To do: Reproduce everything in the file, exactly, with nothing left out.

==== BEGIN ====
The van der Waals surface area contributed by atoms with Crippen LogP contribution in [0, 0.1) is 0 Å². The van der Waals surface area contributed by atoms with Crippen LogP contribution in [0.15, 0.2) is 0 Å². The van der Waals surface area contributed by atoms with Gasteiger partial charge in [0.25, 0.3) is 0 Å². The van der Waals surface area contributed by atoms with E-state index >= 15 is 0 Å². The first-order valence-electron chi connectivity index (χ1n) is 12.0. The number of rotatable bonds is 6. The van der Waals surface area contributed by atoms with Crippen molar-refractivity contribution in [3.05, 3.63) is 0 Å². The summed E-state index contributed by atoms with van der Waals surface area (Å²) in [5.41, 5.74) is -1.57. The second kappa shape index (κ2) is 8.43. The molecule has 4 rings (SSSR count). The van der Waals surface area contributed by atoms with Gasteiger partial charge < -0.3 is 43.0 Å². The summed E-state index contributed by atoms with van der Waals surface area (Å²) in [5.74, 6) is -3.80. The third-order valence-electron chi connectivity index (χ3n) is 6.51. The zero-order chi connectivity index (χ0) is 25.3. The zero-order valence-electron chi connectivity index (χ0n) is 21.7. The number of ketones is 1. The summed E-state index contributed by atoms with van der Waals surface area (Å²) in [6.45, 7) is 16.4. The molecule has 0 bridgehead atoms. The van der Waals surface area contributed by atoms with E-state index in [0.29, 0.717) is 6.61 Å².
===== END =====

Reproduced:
The van der Waals surface area contributed by atoms with Crippen LogP contribution in [0, 0.1) is 0 Å². The van der Waals surface area contributed by atoms with Crippen LogP contribution in [0.15, 0.2) is 0 Å². The van der Waals surface area contributed by atoms with Gasteiger partial charge in [0.25, 0.3) is 0 Å². The van der Waals surface area contributed by atoms with E-state index >= 15 is 0 Å². The first-order valence-electron chi connectivity index (χ1n) is 12.0. The number of rotatable bonds is 6. The van der Waals surface area contributed by atoms with Crippen molar-refractivity contribution in [3.05, 3.63) is 0 Å². The summed E-state index contributed by atoms with van der Waals surface area (Å²) in [5.41, 5.74) is -1.57. The second kappa shape index (κ2) is 8.43. The molecule has 4 rings (SSSR count). The van der Waals surface area contributed by atoms with Gasteiger partial charge < -0.3 is 43.0 Å². The summed E-state index contributed by atoms with van der Waals surface area (Å²) in [5.74, 6) is -3.80. The third-order valence-electron chi connectivity index (χ3n) is 6.51. The zero-order chi connectivity index (χ0) is 25.3. The zero-order valence-electron chi connectivity index (χ0n) is 21.7. The number of ketones is 1. The summed E-state index contributed by atoms with van der Waals surface area (Å²) in [6.45, 7) is 16.4. The molecule has 0 bridgehead atoms. The van der Waals surface area contributed by atoms with E-state index in [0.29, 0.717) is 6.61 Å².